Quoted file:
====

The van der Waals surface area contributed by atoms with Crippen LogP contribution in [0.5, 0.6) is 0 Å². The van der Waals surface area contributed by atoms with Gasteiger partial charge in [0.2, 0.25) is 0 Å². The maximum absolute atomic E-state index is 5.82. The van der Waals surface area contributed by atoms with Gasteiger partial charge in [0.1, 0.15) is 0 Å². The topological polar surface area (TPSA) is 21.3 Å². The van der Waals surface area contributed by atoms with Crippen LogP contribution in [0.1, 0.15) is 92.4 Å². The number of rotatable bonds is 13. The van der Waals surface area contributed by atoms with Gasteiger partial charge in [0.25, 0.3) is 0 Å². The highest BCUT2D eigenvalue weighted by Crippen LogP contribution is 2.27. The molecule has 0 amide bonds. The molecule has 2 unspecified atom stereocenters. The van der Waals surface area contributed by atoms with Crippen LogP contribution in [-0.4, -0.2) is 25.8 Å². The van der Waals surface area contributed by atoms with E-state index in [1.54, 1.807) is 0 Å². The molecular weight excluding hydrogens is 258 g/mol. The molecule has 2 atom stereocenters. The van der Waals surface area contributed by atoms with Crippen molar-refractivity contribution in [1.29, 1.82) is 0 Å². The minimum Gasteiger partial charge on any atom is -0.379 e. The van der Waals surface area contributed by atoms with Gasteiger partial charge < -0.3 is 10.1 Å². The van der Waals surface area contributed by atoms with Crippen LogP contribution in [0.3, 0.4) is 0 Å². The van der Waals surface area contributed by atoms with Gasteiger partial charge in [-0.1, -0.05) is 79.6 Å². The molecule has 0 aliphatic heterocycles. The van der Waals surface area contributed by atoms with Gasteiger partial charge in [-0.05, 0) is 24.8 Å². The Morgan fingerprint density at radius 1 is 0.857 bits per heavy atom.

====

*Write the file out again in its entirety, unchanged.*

The van der Waals surface area contributed by atoms with Crippen LogP contribution in [0.5, 0.6) is 0 Å². The van der Waals surface area contributed by atoms with Gasteiger partial charge in [0.2, 0.25) is 0 Å². The maximum absolute atomic E-state index is 5.82. The van der Waals surface area contributed by atoms with Gasteiger partial charge in [0.1, 0.15) is 0 Å². The topological polar surface area (TPSA) is 21.3 Å². The van der Waals surface area contributed by atoms with Crippen LogP contribution in [0.1, 0.15) is 92.4 Å². The number of rotatable bonds is 13. The van der Waals surface area contributed by atoms with Gasteiger partial charge in [0.25, 0.3) is 0 Å². The highest BCUT2D eigenvalue weighted by Crippen LogP contribution is 2.27. The molecule has 0 amide bonds. The molecule has 2 unspecified atom stereocenters. The van der Waals surface area contributed by atoms with Crippen LogP contribution in [-0.4, -0.2) is 25.8 Å². The van der Waals surface area contributed by atoms with E-state index in [1.54, 1.807) is 0 Å². The molecular weight excluding hydrogens is 258 g/mol. The molecule has 2 atom stereocenters. The van der Waals surface area contributed by atoms with Crippen molar-refractivity contribution in [1.29, 1.82) is 0 Å². The minimum Gasteiger partial charge on any atom is -0.379 e. The van der Waals surface area contributed by atoms with Gasteiger partial charge < -0.3 is 10.1 Å². The van der Waals surface area contributed by atoms with Crippen LogP contribution in [0.3, 0.4) is 0 Å². The van der Waals surface area contributed by atoms with Gasteiger partial charge in [-0.1, -0.05) is 79.6 Å². The molecule has 0 aliphatic heterocycles. The van der Waals surface area contributed by atoms with Gasteiger partial charge in [-0.05, 0) is 24.8 Å². The Morgan fingerprint density at radius 1 is 0.857 bits per heavy atom.